A unique approach to meeting the employment and training needs of Food Stamp recipients.
In an effort to confront this challenge and continue to implement new and innovative social programs, the New York State Office of Temporary and Disability Assistance created the Food Stamp Employment and Training Venture Initiative, taking advantage of the availability of federal matching funds to expand services. Designed to support job training and education to improve the economic prospects of those receiving benefits from the Food Stamp Program--the name still used in New York for the Supplemental Nutrition Assistance Program--the program engages the services of nonprofit agencies to target work registrants, including those deemed "hard-to-place" who may need more specialized services to enter, re-enter or advance in the workforce.
"Traditionally, designing a social program is the easy part," stated Russell Sykes, deputy commissioner of the Center for Employment and Economic Supports at the New York State Office of Temporary and Disability Assistance. "Funding it, particularly in this economic environment, is another story. States facing multi-billion dollar deficits are often unable to allocate limited dollars to new social programs. However, this is where the federal SNAP Employment and Training program's attractive funding design comes into play. Federal SNAP E&T funds are available to meet 50 percent of the eligible Venture program expenditures, and while the state is required to record the outlay of funds, it is not required to use any state resources to draw down the federal share."
As part of the RFP development process, New York state required potential bidders to identify eligible nonfederal funding sources. In some instances entities were able to secure private foundation funding to support the program. Contracts with 17 nonprofit agencies were set up, and by using the E&T funds to reimburse them for 50 of the program costs, the nearly $8 million Ventures Initiative was established at no cost to the state.
Contracts with providers are performance based. Federal funds are earned as participants complete instructional hours, make educational gains, obtain a credential in a vocational skill and enter and maintain employment for 30-and 90-day periods. A total of 1,303 recipients enrolled in the first year, and the adjacent graph displays the program outcomes.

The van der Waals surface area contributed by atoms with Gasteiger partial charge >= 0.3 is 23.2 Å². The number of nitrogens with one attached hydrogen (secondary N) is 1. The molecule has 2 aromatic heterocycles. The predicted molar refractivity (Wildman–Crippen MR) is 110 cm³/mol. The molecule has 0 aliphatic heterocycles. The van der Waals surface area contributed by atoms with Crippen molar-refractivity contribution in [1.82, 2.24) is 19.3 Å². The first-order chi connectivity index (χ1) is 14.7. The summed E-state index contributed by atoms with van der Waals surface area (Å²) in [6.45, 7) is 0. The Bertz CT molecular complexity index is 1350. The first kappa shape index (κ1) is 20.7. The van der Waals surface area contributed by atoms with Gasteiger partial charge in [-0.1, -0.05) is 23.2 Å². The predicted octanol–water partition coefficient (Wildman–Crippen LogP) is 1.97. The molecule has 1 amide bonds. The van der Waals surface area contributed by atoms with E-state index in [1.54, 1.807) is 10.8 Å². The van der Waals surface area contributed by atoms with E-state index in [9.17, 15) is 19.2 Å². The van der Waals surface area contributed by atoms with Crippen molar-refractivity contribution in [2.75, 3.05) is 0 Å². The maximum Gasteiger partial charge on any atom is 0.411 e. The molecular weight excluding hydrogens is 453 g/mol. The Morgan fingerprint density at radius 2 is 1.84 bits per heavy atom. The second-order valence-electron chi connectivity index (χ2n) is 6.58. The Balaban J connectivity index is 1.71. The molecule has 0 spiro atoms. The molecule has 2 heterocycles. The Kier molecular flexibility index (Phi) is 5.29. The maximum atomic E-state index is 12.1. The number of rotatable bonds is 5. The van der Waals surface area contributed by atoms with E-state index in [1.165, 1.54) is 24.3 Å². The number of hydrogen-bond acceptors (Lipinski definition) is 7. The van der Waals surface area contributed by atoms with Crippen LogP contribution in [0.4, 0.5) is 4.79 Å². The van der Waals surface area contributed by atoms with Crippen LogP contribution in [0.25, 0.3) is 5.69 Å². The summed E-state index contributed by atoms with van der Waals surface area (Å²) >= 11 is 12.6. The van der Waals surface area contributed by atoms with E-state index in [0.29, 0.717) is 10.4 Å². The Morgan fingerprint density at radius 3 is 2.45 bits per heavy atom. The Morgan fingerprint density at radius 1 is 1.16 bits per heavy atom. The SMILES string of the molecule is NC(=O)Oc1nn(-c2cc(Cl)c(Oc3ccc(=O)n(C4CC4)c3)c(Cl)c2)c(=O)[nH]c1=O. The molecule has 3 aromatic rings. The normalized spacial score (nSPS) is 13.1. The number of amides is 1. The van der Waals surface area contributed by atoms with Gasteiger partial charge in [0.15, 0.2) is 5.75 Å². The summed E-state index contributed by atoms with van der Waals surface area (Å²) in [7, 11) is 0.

Credential Fields Health Care 33% Const./Bldg./Maint 21% "Green" Jobs 7% Computers 11% Culinary 6% 13% 9% Note: Table made from pie chart.
As similar as the individual programs are in terms of payment structure, flexibility in how and what services are delivered is critical. As labor market conditions, training resources and the needs of the target population vary across the state so, too, does the make-up of individual Venture programs. Each program was designed in partnership with the Local Workforce Investment Board and required certification and approval that the credentials being offered were in economic fields that were in demand within the region. Trainings range from that of Certified Nursing Assistant and Home Health Aide, to credentials for Warehouse Worker, Commercial Driver's Licenses, and new and expanding "green" fields. Adult Basic Education and English language instruction is also offered. Individuals targeted for service include those with a history of substance abuse and ex-offenders. A summary of a few individual programs follows:
Career Plans 897 Educational Gains 592 Credentials 452 Job Entries & Retentions 391 Note: Table made from bar graph.
The Paraprofessionals Healthcare Institute, Inc. is a New York City-based provider that specializes in short-term (four-week) training that leads directly to employment. The PHI and its partner, Cooperative HomeCare Associates, prepare participants for full-time home care jobs. Classes are offered in English and Spanish and students who complete the training are guaranteed employment. Each trainee earns two Department of Health-required credentials: a Personal Care Aide credential followed by a Home Health Aide credential. After 12 weeks of employment, workers can purchase an ownership stake in CHCA, qualify for 401(k) accounts, and receive full health and dental coverage.
The Altamont Program, Inc. is an upstate provider that targets ex-offenders and individuals with a history of substance abuse. Altamont provides much-needed basic education and computer skills to its clients and offers credential training in culinary arts, maintenance, weatherization and renewable "green" energy. Each client is provided with classroom education as well as with "hands-on" practical experience. A recent graduate of the green-jobs program and a client with an extensive criminal history uses the education and skills he acquired through the program and remains fully employed as an electrician helper earning $11.00 an hour almost a year later.
New York state is very encouraged by the first year results, and is exploring the release of a second RFP to expand the program and to maximize the use of SNAP E&T funds. With its traditional educational and job training design, coupled with a relatively debt-neutral impact on state budgets, the FSET Venture program is an attractive and easily adaptable initiative for states facing client service challenges in these economic times to emulate.
For more information on the FSET Venture program, contact Luke Posniewski at Luke.Posiniewski@otda.state.ny.us.
Luke Posniewski is a program contract manager at the Center for Employment and Economic Supports at the New York State Office of Temporary and Disability Assistance.
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|Publication:||Policy & Practice|
|Date:||Apr 1, 2011|
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